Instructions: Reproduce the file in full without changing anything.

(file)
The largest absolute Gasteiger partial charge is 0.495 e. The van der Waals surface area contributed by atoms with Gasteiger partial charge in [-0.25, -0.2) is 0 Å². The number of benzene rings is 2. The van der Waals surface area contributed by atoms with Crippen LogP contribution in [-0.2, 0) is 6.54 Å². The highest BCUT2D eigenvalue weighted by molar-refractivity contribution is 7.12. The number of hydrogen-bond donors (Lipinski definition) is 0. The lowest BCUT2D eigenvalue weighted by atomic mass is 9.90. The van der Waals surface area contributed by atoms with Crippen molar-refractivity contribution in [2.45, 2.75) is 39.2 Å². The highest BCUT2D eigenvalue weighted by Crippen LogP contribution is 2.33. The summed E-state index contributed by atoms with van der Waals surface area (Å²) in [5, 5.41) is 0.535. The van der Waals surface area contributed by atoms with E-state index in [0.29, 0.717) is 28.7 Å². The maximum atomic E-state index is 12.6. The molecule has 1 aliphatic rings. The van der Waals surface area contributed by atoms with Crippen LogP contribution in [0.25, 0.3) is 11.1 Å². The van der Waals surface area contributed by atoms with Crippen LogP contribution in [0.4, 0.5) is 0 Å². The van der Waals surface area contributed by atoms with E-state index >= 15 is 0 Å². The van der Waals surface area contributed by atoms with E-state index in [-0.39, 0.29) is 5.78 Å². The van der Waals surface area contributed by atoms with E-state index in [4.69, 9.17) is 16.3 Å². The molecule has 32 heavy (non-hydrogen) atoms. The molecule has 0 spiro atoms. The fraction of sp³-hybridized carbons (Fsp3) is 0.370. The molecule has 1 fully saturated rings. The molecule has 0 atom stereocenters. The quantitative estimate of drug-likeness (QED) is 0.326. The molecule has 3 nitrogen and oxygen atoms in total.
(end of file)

The largest absolute Gasteiger partial charge is 0.495 e. The van der Waals surface area contributed by atoms with Gasteiger partial charge in [-0.25, -0.2) is 0 Å². The number of benzene rings is 2. The van der Waals surface area contributed by atoms with Crippen LogP contribution in [-0.2, 0) is 6.54 Å². The highest BCUT2D eigenvalue weighted by molar-refractivity contribution is 7.12. The number of hydrogen-bond donors (Lipinski definition) is 0. The lowest BCUT2D eigenvalue weighted by atomic mass is 9.90. The van der Waals surface area contributed by atoms with Crippen molar-refractivity contribution in [2.45, 2.75) is 39.2 Å². The highest BCUT2D eigenvalue weighted by Crippen LogP contribution is 2.33. The summed E-state index contributed by atoms with van der Waals surface area (Å²) in [5, 5.41) is 0.535. The van der Waals surface area contributed by atoms with E-state index in [0.29, 0.717) is 28.7 Å². The maximum atomic E-state index is 12.6. The molecule has 1 aliphatic rings. The van der Waals surface area contributed by atoms with Crippen LogP contribution in [0.25, 0.3) is 11.1 Å². The van der Waals surface area contributed by atoms with Crippen LogP contribution in [0.4, 0.5) is 0 Å². The van der Waals surface area contributed by atoms with E-state index >= 15 is 0 Å². The van der Waals surface area contributed by atoms with E-state index in [-0.39, 0.29) is 5.78 Å². The van der Waals surface area contributed by atoms with E-state index in [4.69, 9.17) is 16.3 Å². The molecule has 32 heavy (non-hydrogen) atoms. The molecule has 0 spiro atoms. The fraction of sp³-hybridized carbons (Fsp3) is 0.370. The molecule has 1 fully saturated rings. The molecule has 0 atom stereocenters. The quantitative estimate of drug-likeness (QED) is 0.326. The molecule has 3 nitrogen and oxygen atoms in total.